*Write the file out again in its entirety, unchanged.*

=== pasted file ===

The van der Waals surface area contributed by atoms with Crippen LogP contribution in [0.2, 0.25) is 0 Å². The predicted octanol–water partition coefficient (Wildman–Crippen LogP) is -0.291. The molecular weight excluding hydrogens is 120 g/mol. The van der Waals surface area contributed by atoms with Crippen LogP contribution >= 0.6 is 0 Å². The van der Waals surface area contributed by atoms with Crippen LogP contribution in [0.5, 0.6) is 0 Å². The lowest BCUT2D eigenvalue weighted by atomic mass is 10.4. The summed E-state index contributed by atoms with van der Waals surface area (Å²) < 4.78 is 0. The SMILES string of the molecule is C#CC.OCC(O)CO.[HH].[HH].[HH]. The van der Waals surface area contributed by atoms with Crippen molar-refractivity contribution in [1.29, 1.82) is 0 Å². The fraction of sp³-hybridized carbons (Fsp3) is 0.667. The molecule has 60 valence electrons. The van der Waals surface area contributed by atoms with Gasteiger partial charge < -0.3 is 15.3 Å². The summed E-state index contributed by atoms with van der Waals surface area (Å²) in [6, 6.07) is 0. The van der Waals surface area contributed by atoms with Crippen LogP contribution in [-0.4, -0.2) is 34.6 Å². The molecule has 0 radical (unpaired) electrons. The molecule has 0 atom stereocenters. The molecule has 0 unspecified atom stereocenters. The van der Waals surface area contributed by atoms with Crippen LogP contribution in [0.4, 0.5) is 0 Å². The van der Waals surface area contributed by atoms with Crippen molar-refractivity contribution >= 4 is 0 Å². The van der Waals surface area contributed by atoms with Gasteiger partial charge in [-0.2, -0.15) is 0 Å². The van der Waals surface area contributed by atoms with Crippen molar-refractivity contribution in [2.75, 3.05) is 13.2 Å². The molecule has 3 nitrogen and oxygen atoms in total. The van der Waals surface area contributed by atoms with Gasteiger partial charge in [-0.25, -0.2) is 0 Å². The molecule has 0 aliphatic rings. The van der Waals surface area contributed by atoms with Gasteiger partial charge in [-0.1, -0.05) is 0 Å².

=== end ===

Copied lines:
The van der Waals surface area contributed by atoms with Crippen LogP contribution in [0.2, 0.25) is 0 Å². The predicted octanol–water partition coefficient (Wildman–Crippen LogP) is -0.291. The molecular weight excluding hydrogens is 120 g/mol. The van der Waals surface area contributed by atoms with Crippen LogP contribution >= 0.6 is 0 Å². The van der Waals surface area contributed by atoms with Crippen LogP contribution in [0.5, 0.6) is 0 Å². The lowest BCUT2D eigenvalue weighted by atomic mass is 10.4. The summed E-state index contributed by atoms with van der Waals surface area (Å²) < 4.78 is 0. The SMILES string of the molecule is C#CC.OCC(O)CO.[HH].[HH].[HH]. The van der Waals surface area contributed by atoms with Crippen molar-refractivity contribution in [1.29, 1.82) is 0 Å². The fraction of sp³-hybridized carbons (Fsp3) is 0.667. The molecule has 60 valence electrons. The van der Waals surface area contributed by atoms with Gasteiger partial charge < -0.3 is 15.3 Å². The summed E-state index contributed by atoms with van der Waals surface area (Å²) in [6, 6.07) is 0. The van der Waals surface area contributed by atoms with Crippen LogP contribution in [-0.4, -0.2) is 34.6 Å². The molecule has 0 radical (unpaired) electrons. The molecule has 0 atom stereocenters. The molecule has 0 unspecified atom stereocenters. The van der Waals surface area contributed by atoms with Crippen LogP contribution in [0.4, 0.5) is 0 Å². The van der Waals surface area contributed by atoms with Crippen molar-refractivity contribution >= 4 is 0 Å². The van der Waals surface area contributed by atoms with Gasteiger partial charge in [-0.2, -0.15) is 0 Å². The van der Waals surface area contributed by atoms with Crippen molar-refractivity contribution in [2.75, 3.05) is 13.2 Å². The molecule has 3 nitrogen and oxygen atoms in total. The van der Waals surface area contributed by atoms with Gasteiger partial charge in [-0.25, -0.2) is 0 Å². The molecule has 0 aliphatic rings. The van der Waals surface area contributed by atoms with Gasteiger partial charge in [-0.1, -0.05) is 0 Å².